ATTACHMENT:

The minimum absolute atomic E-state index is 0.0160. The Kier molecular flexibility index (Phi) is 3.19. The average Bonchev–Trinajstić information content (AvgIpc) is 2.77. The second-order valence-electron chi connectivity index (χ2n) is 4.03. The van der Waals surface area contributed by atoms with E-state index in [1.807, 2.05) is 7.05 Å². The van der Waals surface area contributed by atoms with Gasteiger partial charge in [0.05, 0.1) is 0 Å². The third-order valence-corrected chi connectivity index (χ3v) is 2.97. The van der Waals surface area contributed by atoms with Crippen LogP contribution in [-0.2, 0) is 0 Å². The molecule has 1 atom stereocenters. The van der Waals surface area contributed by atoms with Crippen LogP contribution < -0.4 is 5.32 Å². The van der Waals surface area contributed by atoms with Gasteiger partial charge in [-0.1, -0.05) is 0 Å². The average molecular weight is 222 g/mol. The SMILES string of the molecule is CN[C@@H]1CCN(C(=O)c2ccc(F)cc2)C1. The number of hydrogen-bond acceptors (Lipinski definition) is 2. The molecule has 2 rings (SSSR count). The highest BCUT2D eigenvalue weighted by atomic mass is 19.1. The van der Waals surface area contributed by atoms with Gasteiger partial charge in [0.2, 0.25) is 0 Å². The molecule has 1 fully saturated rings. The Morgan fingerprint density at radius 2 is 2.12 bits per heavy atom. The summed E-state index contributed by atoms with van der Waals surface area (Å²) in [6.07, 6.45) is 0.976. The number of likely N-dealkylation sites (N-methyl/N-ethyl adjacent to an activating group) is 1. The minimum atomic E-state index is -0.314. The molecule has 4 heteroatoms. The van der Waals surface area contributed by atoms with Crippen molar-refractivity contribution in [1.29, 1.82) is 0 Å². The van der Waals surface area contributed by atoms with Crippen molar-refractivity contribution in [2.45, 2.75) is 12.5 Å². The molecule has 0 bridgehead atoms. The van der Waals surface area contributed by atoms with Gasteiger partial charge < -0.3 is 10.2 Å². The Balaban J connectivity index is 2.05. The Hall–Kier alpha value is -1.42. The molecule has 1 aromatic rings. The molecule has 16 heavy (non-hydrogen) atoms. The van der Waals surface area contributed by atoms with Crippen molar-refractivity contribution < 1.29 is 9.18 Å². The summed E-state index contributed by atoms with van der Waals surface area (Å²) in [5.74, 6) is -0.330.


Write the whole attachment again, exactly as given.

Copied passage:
The minimum absolute atomic E-state index is 0.0160. The Kier molecular flexibility index (Phi) is 3.19. The average Bonchev–Trinajstić information content (AvgIpc) is 2.77. The second-order valence-electron chi connectivity index (χ2n) is 4.03. The van der Waals surface area contributed by atoms with E-state index in [1.807, 2.05) is 7.05 Å². The van der Waals surface area contributed by atoms with Gasteiger partial charge in [0.05, 0.1) is 0 Å². The third-order valence-corrected chi connectivity index (χ3v) is 2.97. The van der Waals surface area contributed by atoms with Crippen LogP contribution in [-0.2, 0) is 0 Å². The molecule has 1 atom stereocenters. The van der Waals surface area contributed by atoms with Crippen LogP contribution < -0.4 is 5.32 Å². The van der Waals surface area contributed by atoms with Gasteiger partial charge in [-0.1, -0.05) is 0 Å². The average molecular weight is 222 g/mol. The SMILES string of the molecule is CN[C@@H]1CCN(C(=O)c2ccc(F)cc2)C1. The number of hydrogen-bond acceptors (Lipinski definition) is 2. The molecule has 2 rings (SSSR count). The highest BCUT2D eigenvalue weighted by atomic mass is 19.1. The van der Waals surface area contributed by atoms with Gasteiger partial charge in [0.2, 0.25) is 0 Å². The molecule has 1 fully saturated rings. The Morgan fingerprint density at radius 2 is 2.12 bits per heavy atom. The summed E-state index contributed by atoms with van der Waals surface area (Å²) in [6.07, 6.45) is 0.976. The number of likely N-dealkylation sites (N-methyl/N-ethyl adjacent to an activating group) is 1. The minimum atomic E-state index is -0.314. The molecule has 4 heteroatoms. The van der Waals surface area contributed by atoms with Crippen molar-refractivity contribution in [1.29, 1.82) is 0 Å². The van der Waals surface area contributed by atoms with Crippen molar-refractivity contribution in [2.45, 2.75) is 12.5 Å². The molecule has 0 bridgehead atoms. The van der Waals surface area contributed by atoms with Gasteiger partial charge < -0.3 is 10.2 Å². The Balaban J connectivity index is 2.05. The Hall–Kier alpha value is -1.42. The molecule has 1 aromatic rings. The molecule has 16 heavy (non-hydrogen) atoms. The van der Waals surface area contributed by atoms with Crippen molar-refractivity contribution < 1.29 is 9.18 Å². The summed E-state index contributed by atoms with van der Waals surface area (Å²) in [5.74, 6) is -0.330.